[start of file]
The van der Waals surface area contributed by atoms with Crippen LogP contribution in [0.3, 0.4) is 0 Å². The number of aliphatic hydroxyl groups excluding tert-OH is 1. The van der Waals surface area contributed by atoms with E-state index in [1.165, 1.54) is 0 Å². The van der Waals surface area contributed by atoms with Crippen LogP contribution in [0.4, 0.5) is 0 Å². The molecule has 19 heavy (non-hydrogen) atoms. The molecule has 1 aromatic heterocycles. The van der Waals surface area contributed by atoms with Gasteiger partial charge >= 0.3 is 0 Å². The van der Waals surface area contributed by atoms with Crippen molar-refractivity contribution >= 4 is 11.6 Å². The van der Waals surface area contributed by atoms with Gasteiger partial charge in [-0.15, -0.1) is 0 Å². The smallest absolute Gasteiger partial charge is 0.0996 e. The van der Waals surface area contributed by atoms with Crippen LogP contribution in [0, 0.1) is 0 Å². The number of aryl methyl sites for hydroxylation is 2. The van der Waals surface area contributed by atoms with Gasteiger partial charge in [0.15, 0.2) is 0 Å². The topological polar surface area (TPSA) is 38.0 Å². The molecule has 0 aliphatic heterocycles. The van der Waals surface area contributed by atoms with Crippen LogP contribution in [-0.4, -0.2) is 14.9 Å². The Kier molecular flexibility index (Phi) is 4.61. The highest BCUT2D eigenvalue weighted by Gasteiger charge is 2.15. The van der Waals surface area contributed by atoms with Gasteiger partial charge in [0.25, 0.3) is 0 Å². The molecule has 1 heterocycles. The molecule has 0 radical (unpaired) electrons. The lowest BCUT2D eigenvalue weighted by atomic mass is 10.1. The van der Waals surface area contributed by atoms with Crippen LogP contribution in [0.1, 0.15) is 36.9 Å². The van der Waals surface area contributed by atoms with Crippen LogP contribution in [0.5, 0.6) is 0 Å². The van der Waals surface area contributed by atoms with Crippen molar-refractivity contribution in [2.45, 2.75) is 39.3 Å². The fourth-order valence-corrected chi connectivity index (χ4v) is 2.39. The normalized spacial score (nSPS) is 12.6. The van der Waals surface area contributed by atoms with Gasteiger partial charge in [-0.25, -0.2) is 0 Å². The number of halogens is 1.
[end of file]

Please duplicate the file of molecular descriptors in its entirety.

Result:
The van der Waals surface area contributed by atoms with Crippen LogP contribution in [0.3, 0.4) is 0 Å². The number of aliphatic hydroxyl groups excluding tert-OH is 1. The van der Waals surface area contributed by atoms with E-state index in [1.165, 1.54) is 0 Å². The van der Waals surface area contributed by atoms with Crippen LogP contribution in [0.4, 0.5) is 0 Å². The molecule has 19 heavy (non-hydrogen) atoms. The molecule has 1 aromatic heterocycles. The van der Waals surface area contributed by atoms with Gasteiger partial charge >= 0.3 is 0 Å². The van der Waals surface area contributed by atoms with Crippen molar-refractivity contribution >= 4 is 11.6 Å². The van der Waals surface area contributed by atoms with Gasteiger partial charge in [-0.15, -0.1) is 0 Å². The smallest absolute Gasteiger partial charge is 0.0996 e. The van der Waals surface area contributed by atoms with Crippen LogP contribution in [0, 0.1) is 0 Å². The number of aryl methyl sites for hydroxylation is 2. The van der Waals surface area contributed by atoms with Gasteiger partial charge in [0.15, 0.2) is 0 Å². The topological polar surface area (TPSA) is 38.0 Å². The molecule has 0 aliphatic heterocycles. The van der Waals surface area contributed by atoms with Crippen LogP contribution in [-0.4, -0.2) is 14.9 Å². The Kier molecular flexibility index (Phi) is 4.61. The highest BCUT2D eigenvalue weighted by Gasteiger charge is 2.15. The van der Waals surface area contributed by atoms with Gasteiger partial charge in [0.25, 0.3) is 0 Å². The molecule has 1 heterocycles. The molecule has 0 radical (unpaired) electrons. The lowest BCUT2D eigenvalue weighted by atomic mass is 10.1. The van der Waals surface area contributed by atoms with Crippen LogP contribution in [0.1, 0.15) is 36.9 Å². The van der Waals surface area contributed by atoms with Crippen LogP contribution in [0.5, 0.6) is 0 Å². The van der Waals surface area contributed by atoms with Crippen molar-refractivity contribution in [2.45, 2.75) is 39.3 Å². The fourth-order valence-corrected chi connectivity index (χ4v) is 2.39. The normalized spacial score (nSPS) is 12.6. The van der Waals surface area contributed by atoms with Gasteiger partial charge in [-0.25, -0.2) is 0 Å². The number of halogens is 1.